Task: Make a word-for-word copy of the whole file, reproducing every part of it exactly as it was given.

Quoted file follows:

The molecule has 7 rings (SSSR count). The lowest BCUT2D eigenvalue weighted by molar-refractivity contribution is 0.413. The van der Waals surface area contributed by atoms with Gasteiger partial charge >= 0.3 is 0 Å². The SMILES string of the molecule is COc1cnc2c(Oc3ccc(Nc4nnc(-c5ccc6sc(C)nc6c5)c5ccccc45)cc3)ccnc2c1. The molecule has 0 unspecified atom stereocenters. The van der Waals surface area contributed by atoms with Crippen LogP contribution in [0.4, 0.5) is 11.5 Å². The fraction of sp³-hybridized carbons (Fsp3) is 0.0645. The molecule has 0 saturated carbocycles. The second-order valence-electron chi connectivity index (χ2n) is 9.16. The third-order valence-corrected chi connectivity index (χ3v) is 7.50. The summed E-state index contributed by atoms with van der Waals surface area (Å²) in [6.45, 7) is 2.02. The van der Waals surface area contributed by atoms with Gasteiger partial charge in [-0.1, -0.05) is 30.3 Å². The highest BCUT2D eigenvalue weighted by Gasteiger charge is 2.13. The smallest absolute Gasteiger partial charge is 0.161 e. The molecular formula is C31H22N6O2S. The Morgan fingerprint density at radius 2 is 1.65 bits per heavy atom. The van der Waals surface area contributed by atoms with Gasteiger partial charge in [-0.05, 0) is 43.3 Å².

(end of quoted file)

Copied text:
The molecule has 7 rings (SSSR count). The lowest BCUT2D eigenvalue weighted by molar-refractivity contribution is 0.413. The van der Waals surface area contributed by atoms with Gasteiger partial charge >= 0.3 is 0 Å². The SMILES string of the molecule is COc1cnc2c(Oc3ccc(Nc4nnc(-c5ccc6sc(C)nc6c5)c5ccccc45)cc3)ccnc2c1. The molecule has 0 unspecified atom stereocenters. The van der Waals surface area contributed by atoms with Crippen LogP contribution in [0.4, 0.5) is 11.5 Å². The fraction of sp³-hybridized carbons (Fsp3) is 0.0645. The molecule has 0 saturated carbocycles. The second-order valence-electron chi connectivity index (χ2n) is 9.16. The third-order valence-corrected chi connectivity index (χ3v) is 7.50. The summed E-state index contributed by atoms with van der Waals surface area (Å²) in [6.45, 7) is 2.02. The van der Waals surface area contributed by atoms with Gasteiger partial charge in [-0.1, -0.05) is 30.3 Å². The highest BCUT2D eigenvalue weighted by Gasteiger charge is 2.13. The smallest absolute Gasteiger partial charge is 0.161 e. The molecular formula is C31H22N6O2S. The Morgan fingerprint density at radius 2 is 1.65 bits per heavy atom. The van der Waals surface area contributed by atoms with Gasteiger partial charge in [-0.05, 0) is 43.3 Å².